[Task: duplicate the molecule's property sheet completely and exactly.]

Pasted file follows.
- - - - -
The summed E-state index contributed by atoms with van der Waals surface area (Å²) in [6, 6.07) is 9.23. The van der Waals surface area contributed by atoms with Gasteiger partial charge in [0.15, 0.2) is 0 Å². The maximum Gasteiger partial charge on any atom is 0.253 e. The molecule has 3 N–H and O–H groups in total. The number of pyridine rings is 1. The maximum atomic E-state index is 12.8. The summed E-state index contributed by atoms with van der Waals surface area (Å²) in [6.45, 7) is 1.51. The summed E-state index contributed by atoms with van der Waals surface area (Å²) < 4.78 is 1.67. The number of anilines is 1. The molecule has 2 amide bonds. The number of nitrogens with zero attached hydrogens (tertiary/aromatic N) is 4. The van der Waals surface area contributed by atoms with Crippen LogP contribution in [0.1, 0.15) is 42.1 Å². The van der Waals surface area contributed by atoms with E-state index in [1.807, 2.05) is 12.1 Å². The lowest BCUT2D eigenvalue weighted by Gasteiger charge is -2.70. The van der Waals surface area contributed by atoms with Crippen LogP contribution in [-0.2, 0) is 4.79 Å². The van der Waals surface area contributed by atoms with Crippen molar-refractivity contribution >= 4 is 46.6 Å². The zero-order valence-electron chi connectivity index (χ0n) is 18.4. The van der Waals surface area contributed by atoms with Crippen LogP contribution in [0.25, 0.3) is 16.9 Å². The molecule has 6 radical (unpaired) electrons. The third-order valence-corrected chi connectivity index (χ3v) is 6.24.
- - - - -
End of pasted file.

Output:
The summed E-state index contributed by atoms with van der Waals surface area (Å²) in [6, 6.07) is 9.23. The van der Waals surface area contributed by atoms with Gasteiger partial charge in [0.15, 0.2) is 0 Å². The maximum Gasteiger partial charge on any atom is 0.253 e. The molecule has 3 N–H and O–H groups in total. The number of pyridine rings is 1. The maximum atomic E-state index is 12.8. The summed E-state index contributed by atoms with van der Waals surface area (Å²) in [6.45, 7) is 1.51. The summed E-state index contributed by atoms with van der Waals surface area (Å²) < 4.78 is 1.67. The number of anilines is 1. The molecule has 2 amide bonds. The number of nitrogens with zero attached hydrogens (tertiary/aromatic N) is 4. The van der Waals surface area contributed by atoms with Crippen LogP contribution in [0.1, 0.15) is 42.1 Å². The van der Waals surface area contributed by atoms with E-state index in [1.807, 2.05) is 12.1 Å². The lowest BCUT2D eigenvalue weighted by Gasteiger charge is -2.70. The van der Waals surface area contributed by atoms with Crippen LogP contribution in [-0.2, 0) is 4.79 Å². The van der Waals surface area contributed by atoms with Crippen molar-refractivity contribution >= 4 is 46.6 Å². The zero-order valence-electron chi connectivity index (χ0n) is 18.4. The van der Waals surface area contributed by atoms with Crippen LogP contribution in [0.25, 0.3) is 16.9 Å². The molecule has 6 radical (unpaired) electrons. The third-order valence-corrected chi connectivity index (χ3v) is 6.24.